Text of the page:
In addition, the program automatically provides the teachers with real-time data on each student’s specific skill gaps as well as norm-referenced predictions of each student’s chance of reaching the end-ofyear benchmark. “Our teachers and intervention specialists like that Lexia not only provides targeted instructional strategies and structured lesson plans, but also includes the minutes-per-week of software usage each student needs in order to improve performance on grade-level assessments,” said Corcoran.

Extending Instruction beyond the Classroom

The efficacy research on Lexia shows that high-risk students, in particular, make significant gains when they use the program with consistency, which is why Corcoran wants students to work on Lexia outside of the classroom.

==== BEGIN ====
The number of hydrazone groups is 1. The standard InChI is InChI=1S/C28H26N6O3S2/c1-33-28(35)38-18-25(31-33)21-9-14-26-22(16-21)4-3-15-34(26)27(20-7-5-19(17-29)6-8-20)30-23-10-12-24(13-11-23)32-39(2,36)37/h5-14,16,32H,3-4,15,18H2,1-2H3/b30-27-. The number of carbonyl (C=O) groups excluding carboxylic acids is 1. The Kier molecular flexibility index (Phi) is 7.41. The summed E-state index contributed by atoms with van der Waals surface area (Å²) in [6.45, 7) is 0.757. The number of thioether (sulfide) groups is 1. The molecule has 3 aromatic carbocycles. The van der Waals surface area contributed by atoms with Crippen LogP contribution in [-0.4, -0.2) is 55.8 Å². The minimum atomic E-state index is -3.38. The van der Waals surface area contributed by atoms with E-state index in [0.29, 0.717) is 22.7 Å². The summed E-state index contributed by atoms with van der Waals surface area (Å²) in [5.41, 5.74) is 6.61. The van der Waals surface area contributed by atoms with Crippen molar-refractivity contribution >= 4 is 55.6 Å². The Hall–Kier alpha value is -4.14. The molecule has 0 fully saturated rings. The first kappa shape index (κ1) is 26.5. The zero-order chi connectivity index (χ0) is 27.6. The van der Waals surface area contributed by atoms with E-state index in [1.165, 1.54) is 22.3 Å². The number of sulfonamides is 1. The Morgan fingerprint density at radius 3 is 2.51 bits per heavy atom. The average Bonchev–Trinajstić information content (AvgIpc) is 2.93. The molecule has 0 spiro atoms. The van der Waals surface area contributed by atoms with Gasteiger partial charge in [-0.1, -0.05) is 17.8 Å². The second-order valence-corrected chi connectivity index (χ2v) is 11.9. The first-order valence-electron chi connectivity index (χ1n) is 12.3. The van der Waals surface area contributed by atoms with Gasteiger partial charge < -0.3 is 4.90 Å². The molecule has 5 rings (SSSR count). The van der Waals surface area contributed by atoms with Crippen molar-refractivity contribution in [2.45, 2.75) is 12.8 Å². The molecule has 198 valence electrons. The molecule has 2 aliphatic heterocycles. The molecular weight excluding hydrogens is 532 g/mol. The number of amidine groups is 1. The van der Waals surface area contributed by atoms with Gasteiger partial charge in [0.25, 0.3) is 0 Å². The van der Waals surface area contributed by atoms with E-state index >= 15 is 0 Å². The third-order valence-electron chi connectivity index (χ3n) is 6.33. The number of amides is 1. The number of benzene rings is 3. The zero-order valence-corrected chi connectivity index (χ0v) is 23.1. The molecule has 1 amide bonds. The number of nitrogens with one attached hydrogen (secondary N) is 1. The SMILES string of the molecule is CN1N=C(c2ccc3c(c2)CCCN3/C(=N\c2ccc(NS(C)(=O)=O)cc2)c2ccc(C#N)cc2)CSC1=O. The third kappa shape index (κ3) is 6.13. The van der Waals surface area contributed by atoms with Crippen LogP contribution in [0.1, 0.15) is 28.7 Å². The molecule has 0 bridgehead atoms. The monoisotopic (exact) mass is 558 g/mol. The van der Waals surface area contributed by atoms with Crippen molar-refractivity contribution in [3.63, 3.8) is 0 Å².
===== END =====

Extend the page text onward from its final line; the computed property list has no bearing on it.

“Lexia Reading Core5 immediately assesses and diagnoses each child’s area of need in order to provide individualized instruction and scaffolding, so students learn reading skills before they even enter the classroom, allowing the teachers to then broaden and deepen what has been learned,” he said. “Furthermore, the embedded ‘Assessment Without Testing’ component of the program will give teachers the time to focus on relevant instruction and necessary interventions.”